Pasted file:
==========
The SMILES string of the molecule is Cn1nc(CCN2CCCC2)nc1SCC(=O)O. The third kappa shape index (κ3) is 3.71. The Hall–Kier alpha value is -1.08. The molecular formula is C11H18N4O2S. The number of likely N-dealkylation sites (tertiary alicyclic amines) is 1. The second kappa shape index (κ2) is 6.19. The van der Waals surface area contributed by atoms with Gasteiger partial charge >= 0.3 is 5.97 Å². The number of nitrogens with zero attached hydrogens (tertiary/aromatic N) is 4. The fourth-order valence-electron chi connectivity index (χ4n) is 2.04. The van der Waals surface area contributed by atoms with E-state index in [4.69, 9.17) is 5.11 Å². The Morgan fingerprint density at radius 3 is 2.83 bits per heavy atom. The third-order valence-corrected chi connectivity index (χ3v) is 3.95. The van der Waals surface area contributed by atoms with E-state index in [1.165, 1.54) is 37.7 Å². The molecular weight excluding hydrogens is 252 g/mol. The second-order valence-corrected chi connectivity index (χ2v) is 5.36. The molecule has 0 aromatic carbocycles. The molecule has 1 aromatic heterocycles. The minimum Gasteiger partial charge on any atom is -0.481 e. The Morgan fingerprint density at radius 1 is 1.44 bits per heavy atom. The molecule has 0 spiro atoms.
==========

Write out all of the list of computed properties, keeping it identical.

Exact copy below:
The SMILES string of the molecule is Cn1nc(CCN2CCCC2)nc1SCC(=O)O. The third kappa shape index (κ3) is 3.71. The Hall–Kier alpha value is -1.08. The molecular formula is C11H18N4O2S. The number of likely N-dealkylation sites (tertiary alicyclic amines) is 1. The second kappa shape index (κ2) is 6.19. The van der Waals surface area contributed by atoms with Gasteiger partial charge >= 0.3 is 5.97 Å². The number of nitrogens with zero attached hydrogens (tertiary/aromatic N) is 4. The fourth-order valence-electron chi connectivity index (χ4n) is 2.04. The van der Waals surface area contributed by atoms with E-state index in [4.69, 9.17) is 5.11 Å². The Morgan fingerprint density at radius 3 is 2.83 bits per heavy atom. The third-order valence-corrected chi connectivity index (χ3v) is 3.95. The van der Waals surface area contributed by atoms with E-state index in [1.165, 1.54) is 37.7 Å². The molecular weight excluding hydrogens is 252 g/mol. The second-order valence-corrected chi connectivity index (χ2v) is 5.36. The molecule has 0 aromatic carbocycles. The molecule has 1 aromatic heterocycles. The minimum Gasteiger partial charge on any atom is -0.481 e. The Morgan fingerprint density at radius 1 is 1.44 bits per heavy atom. The molecule has 0 spiro atoms.